The external use of comfrey: a practitioner survey.Complement Ther Clin Pract 2014; 20(4):347-55CT
The survey aimed to assess how often and in what ways herbal practitioners use comfrey (Symphytum officinale L.) externally in everyday practice.
A 2-sided A4 survey was sent to all UK members of the National Institute of Medical Herbalists, the College of Practitioners of Phytotherapy and the Association of Master Herbalists with viable practice addresses (n = 598).
239 herbalists responded, of whom 179 (75%) reported regularly using comfrey, in 15% of their consultations. It was most commonly prescribed as a cream for tendon, ligament and muscle problems, for fractures, and for wounds, the indications for which it was also perceived to be most effective. Comfrey was rated least effective for haemorrhoids, varicose veins and boils and was considered to carry the greatest risk when prescribed for ulcers, wounds and boils.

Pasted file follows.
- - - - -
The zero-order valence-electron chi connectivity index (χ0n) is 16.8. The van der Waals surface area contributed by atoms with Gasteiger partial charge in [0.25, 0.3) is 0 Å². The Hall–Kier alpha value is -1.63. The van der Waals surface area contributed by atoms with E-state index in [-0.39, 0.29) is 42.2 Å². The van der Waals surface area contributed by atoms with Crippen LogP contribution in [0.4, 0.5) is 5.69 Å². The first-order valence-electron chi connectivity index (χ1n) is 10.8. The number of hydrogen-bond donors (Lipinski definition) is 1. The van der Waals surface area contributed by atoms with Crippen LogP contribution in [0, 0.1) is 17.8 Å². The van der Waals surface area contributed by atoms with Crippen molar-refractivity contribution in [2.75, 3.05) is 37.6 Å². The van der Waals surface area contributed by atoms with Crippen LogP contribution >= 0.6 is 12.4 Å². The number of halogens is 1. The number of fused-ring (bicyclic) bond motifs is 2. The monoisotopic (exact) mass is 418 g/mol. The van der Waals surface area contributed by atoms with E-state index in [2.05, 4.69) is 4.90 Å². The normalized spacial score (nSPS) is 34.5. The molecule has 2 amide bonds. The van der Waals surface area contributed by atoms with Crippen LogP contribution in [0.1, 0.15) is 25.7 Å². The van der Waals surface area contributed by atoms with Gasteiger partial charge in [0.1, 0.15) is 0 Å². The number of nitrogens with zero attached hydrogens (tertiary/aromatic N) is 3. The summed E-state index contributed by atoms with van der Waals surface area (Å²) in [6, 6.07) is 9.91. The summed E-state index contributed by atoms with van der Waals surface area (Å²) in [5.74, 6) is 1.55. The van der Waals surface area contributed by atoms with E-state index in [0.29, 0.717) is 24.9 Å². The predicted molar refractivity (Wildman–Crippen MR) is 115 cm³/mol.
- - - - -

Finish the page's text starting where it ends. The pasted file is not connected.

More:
Practitioner experience suggests that comfrey can be used safely and effectively externally for certain indications.